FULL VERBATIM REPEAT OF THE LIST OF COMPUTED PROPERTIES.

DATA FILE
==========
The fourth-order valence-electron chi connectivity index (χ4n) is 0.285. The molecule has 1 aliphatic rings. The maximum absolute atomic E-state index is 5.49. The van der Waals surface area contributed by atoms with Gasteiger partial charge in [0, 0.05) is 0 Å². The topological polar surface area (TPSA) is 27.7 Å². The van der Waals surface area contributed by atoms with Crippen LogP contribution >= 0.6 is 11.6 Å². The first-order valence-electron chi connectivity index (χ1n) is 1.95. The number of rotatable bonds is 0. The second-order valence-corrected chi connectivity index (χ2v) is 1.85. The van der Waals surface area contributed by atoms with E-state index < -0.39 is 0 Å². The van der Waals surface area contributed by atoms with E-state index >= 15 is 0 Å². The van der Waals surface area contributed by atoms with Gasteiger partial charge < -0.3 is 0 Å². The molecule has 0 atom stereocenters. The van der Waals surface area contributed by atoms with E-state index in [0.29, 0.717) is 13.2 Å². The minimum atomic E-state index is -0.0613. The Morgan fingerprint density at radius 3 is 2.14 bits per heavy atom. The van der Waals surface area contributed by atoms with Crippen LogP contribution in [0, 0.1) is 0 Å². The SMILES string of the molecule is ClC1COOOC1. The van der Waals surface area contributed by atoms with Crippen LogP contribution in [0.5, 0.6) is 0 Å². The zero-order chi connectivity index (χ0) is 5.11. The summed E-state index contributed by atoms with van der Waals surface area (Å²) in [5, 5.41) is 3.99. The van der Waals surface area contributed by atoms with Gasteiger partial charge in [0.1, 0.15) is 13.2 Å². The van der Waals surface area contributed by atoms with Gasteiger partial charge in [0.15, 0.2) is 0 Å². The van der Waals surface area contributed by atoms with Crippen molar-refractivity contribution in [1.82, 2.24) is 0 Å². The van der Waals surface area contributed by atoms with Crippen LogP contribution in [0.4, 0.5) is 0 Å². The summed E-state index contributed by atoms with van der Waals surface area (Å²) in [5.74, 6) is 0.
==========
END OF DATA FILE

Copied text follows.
The fourth-order valence-electron chi connectivity index (χ4n) is 0.285. The molecule has 1 aliphatic rings. The maximum absolute atomic E-state index is 5.49. The van der Waals surface area contributed by atoms with Gasteiger partial charge in [0, 0.05) is 0 Å². The topological polar surface area (TPSA) is 27.7 Å². The van der Waals surface area contributed by atoms with Crippen LogP contribution >= 0.6 is 11.6 Å². The first-order valence-electron chi connectivity index (χ1n) is 1.95. The number of rotatable bonds is 0. The second-order valence-corrected chi connectivity index (χ2v) is 1.85. The van der Waals surface area contributed by atoms with E-state index < -0.39 is 0 Å². The van der Waals surface area contributed by atoms with E-state index >= 15 is 0 Å². The van der Waals surface area contributed by atoms with Gasteiger partial charge < -0.3 is 0 Å². The molecule has 0 atom stereocenters. The van der Waals surface area contributed by atoms with E-state index in [0.29, 0.717) is 13.2 Å². The minimum atomic E-state index is -0.0613. The Morgan fingerprint density at radius 3 is 2.14 bits per heavy atom. The van der Waals surface area contributed by atoms with Crippen LogP contribution in [0, 0.1) is 0 Å². The SMILES string of the molecule is ClC1COOOC1. The van der Waals surface area contributed by atoms with Crippen LogP contribution in [0.5, 0.6) is 0 Å². The zero-order chi connectivity index (χ0) is 5.11. The summed E-state index contributed by atoms with van der Waals surface area (Å²) in [5, 5.41) is 3.99. The van der Waals surface area contributed by atoms with Gasteiger partial charge in [0.1, 0.15) is 13.2 Å². The van der Waals surface area contributed by atoms with Gasteiger partial charge in [0.15, 0.2) is 0 Å². The van der Waals surface area contributed by atoms with Crippen molar-refractivity contribution in [1.82, 2.24) is 0 Å². The van der Waals surface area contributed by atoms with Crippen LogP contribution in [0.4, 0.5) is 0 Å². The summed E-state index contributed by atoms with van der Waals surface area (Å²) in [5.74, 6) is 0.